Nov 07 2012
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Sukuk: Are they a safe haven?
Since the financial crisis hit world economies, risk aversion has been a key theme for investors. Over the past year, regional bonds and sukuk have witnessed much popularity where demand has consistently outpaced supply, specifically with issues that are backed by solid balance sheets.
As global troubles continue to disturb investors, GCC debt continues to attract strong inflows. This is no surprise, as the GCC sits on trillions of dollars in surplus. According to the Sovereign Wealth Fund Institute, Middle Eastern sovereign wealth funds accounts for 35% of the world's SWFs. Gulf countries such as Kuwait, Qatar, Saudi Arabia and the UAE are only raising funds for the sake of promoting domestic debt markets.
With the expectations of a low interest rate policy environment, we expect the asset class to continue in popularity. But to what extent should investors put faith in bonds and/or sukuk?
The perceived credit quality of issuers is another factor investors should look at. An example that illustrates this was the technical default of Nakheel 's USD 4 billion Ijarah Sukuk at the end of 2009. The Nakheel situation shook confidence in Islamic finance and restrained corporates from going to the market.
The uncertainty over the level of protection for investors is also a key risk management decision. Some blame the ambiguity on the lack of a bankruptcy law and others admit that there is no standardization of Islamic finance. Companies that have defaulted on sukuk payments since the global financial crisis include: The Investment Dar, a Kuwaiti company, and the Saudi Arabian Saad Group.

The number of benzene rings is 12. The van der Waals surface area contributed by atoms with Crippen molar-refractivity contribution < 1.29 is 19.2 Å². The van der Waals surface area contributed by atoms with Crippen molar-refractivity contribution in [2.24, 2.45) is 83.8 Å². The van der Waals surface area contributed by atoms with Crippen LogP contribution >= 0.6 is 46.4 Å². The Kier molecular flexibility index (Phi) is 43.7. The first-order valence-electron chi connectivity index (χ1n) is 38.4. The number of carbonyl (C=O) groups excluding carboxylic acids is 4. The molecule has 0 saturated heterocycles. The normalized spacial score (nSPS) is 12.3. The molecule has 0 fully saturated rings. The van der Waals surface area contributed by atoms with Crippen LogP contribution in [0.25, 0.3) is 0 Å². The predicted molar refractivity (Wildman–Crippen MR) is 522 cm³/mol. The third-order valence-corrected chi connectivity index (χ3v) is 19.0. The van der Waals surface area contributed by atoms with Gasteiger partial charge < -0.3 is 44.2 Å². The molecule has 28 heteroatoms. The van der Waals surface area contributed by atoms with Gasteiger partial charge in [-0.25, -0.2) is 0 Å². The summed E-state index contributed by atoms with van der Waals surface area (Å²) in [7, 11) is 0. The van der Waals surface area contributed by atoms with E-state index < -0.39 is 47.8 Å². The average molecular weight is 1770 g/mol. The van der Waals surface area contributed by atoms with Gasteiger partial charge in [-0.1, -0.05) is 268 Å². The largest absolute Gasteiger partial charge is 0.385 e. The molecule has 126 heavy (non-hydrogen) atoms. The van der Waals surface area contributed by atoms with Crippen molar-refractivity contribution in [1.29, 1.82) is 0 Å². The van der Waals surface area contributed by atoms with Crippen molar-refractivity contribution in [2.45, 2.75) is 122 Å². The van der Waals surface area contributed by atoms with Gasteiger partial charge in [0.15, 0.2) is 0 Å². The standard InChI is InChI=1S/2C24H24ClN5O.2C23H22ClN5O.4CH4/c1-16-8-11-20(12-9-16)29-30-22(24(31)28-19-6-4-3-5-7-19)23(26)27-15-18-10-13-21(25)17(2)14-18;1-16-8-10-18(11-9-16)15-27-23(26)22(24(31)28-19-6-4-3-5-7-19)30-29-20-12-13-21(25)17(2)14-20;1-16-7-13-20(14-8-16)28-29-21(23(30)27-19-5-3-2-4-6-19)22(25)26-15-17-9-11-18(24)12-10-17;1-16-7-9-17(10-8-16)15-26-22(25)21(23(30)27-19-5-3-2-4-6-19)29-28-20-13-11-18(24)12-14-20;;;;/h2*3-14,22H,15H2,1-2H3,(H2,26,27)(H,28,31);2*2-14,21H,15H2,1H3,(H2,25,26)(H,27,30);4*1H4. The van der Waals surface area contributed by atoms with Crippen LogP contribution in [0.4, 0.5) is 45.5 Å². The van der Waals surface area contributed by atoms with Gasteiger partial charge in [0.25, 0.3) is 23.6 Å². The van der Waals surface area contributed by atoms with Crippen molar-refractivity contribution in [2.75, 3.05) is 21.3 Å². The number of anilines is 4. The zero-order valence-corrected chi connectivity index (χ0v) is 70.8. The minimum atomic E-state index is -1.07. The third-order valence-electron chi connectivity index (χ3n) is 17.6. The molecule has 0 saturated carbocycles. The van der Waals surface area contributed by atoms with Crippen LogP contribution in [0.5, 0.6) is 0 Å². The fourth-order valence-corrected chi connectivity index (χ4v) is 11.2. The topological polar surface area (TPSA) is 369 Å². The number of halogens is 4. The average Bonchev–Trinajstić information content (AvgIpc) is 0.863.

A few days back, Dana Gas missed the USD 920 million sukuk repayment. While Dana Gas announced that it is in talks with creditors to amend the sukuk terms, others believe that creditors will go after the assets of the company. we are noticing that the latter investments are riskier than what meets the eye. When dealing with more risky sukuk/bonds, creditors should pay attention to the underlying assets that investors could claim against. In the case of Dana Gas , the sukuk is secured against the company's Egyptian assets as well as Sahaa Gas Private Ltd and United Gas Transmissions Co, part of A venture to supply Iranian gas to UAE. We do see value in the Egyptian assets, but we do not have an indication of how much the assets related to the Iranian deal are worth now as the project is stalled.
Another factor investors should look at is the real rate of return. In a high inflationary environment, investors should seek to invest in higher yields to compensate for the loss in purchasing power.
In addition to the global economic turmoil, political risk is an issue that plagues the region. The after effects of the Arab Spring have not only created the potential for political instability, but also put a damper on business in the region.
We encourage our clients to maintain a well-diversified portfolio and always look at the risk before taking any investment decision. Our Al Mal MENA Income Fund was shortlisted as the best performing fund in 2011 in its category by MENA Fund Manager. The fund has returned more than 11% to investors since the beginning of the year.
Tariq Qaqish has directed Al Mal Capital's range of equity products to top performer status since 2007, with both the Al Mal MENA Equity Fund and Al Mal UAE Equity Fund ranking as top performers in their respective categories. He previously spent six years with National Bank of Abu Dhabi where he managed two successful funds, the UAE Growth Fund and the UAE Distribution Fund.
© Zawya 2012
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